The Wizardry of South Korea’s Win
The team’s advancement to the World Cup round of 16 is poised to shape an entire generation of South Korean soccer.
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The World Cup is never short on magic, and today, South Korea needed some.
After conceding an early goal to Portugal in the game’s first half, the Reds had fought back to level the match that could send them to the knockout stages of the competition. But a tie would not be good enough. They needed a goal. Then, just before the 66th minute, the camera panned to Hwang Hee-chan, who had begun to put his jersey on. I let out a small shriek in an agonizing mix of nervousness and excitement.
The South Korean winger plays his club football for my preferred Premier League team, Wolverhampton Wanderers; I know what he is capable of when he’s on his game. In his debut for Wolves, after signing on loan from RB Leipzig in the German top flight, Hwang showed his knack for being in the right place at the right time, tapping a ball into the back of the net to seal the win against Watford. Three matches later, brilliance again, as his knack for finishing saw him net two goals—including the winner—against Newcastle United.
But injuries hampered Hwang’s promising start. The goals dried up. In fact, he hasn’t scored in more than 25 league and cup fixtures for Wolves. His tendency to pick up injuries at the least opportune moments surfaced again just before the World Cup.
Until today, Hwang had not seen the pitch since a narrow 1–0 victory against Leeds United in the Carabao Cup in early November; there was worry in the South Korean camp that he would miss out on the tournament altogether. A week ago, just before South Korea played Ghana in its second match of the World Cup, the Korea Football Association shared a post on Instagram showing Hwang running again during training. But after he failed to feature in the game, it seemed that those worst fears might be realized.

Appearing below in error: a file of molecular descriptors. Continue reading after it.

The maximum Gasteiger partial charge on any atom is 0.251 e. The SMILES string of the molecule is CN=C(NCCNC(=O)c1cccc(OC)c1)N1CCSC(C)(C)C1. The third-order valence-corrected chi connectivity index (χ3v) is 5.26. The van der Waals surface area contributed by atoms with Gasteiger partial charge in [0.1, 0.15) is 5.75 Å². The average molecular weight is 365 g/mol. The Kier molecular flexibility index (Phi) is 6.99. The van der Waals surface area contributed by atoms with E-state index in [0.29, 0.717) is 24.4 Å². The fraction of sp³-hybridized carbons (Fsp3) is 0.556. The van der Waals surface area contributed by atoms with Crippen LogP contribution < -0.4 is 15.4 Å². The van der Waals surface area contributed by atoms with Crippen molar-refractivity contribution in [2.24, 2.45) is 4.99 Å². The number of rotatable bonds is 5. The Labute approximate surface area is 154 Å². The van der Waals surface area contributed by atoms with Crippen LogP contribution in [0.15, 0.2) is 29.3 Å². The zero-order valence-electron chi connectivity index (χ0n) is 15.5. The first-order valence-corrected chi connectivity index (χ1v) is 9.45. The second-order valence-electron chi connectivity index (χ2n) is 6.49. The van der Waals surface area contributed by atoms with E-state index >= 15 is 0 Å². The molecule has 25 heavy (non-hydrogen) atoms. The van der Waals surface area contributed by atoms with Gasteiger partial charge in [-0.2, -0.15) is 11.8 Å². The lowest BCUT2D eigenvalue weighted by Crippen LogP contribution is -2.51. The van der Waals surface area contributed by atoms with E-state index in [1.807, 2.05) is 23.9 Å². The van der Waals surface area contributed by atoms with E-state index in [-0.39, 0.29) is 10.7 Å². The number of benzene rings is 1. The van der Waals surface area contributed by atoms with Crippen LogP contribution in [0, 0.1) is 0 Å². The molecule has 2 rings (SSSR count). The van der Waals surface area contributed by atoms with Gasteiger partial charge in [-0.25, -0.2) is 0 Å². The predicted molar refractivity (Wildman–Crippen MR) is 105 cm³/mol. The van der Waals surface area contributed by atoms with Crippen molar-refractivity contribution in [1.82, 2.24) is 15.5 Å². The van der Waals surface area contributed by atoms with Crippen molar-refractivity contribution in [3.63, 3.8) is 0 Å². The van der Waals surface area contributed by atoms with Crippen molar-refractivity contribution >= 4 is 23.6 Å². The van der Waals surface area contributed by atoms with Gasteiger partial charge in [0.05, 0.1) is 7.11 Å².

As those thoughts informed my audible expression, Hwang entered the match. He looked bright from the beginning, showing flashes of his speed and ability with the ball at his feet. With Uruguay leading Ghana 2–0—meaning that the South Koreans would finish group play in third place and be eliminated, unless they scored—the Koreans pushed forward at every chance they had, often leaving their back line exposed by committing so many players toward Portugal’s goal.
Then the wizardry Korea needed arrived. In the 91st minute, Heung-min Son, Korea’s captain and a star forward for the English Premier League’s Tottenham Hotspur, raced up the right wing after a Portugal corner kick fell to his feet. Three Portuguese defenders closed down on him; four were tailing him. Hwang darted down the middle of the pitch with one defender on his outside hip. Son slotted the ball through the defense, and Hwang—right place, right time—angled it past the Portuguese keeper into the bottom-left corner of the goal. Bedlam. The camera panned the crowd as the Korean fans’ excitement welled into puddles under their eyes.
This is the second time in two decades that South Korea has gone through to the World Cup knockout stages by beating Portugal on the final day of group play. In 2002, South Korea won 1–0 and went on to enjoy its most successful tournament in the team’s World Cup history. Lining up across from them on the field that day in the early aughts was the coach of this year’s iteration of the Reds, Paulo Bento.
As I’ve written before, that was the World Cup that made me a fan. As the final whistle blew on that day, Korean players fell to their knees, and supporters hugged in genuine elation that their nation had done all it could to move forward in the competition. I can only imagine what Son and Hwang’s moment of magic has done for a new generation of Korean soccer fans.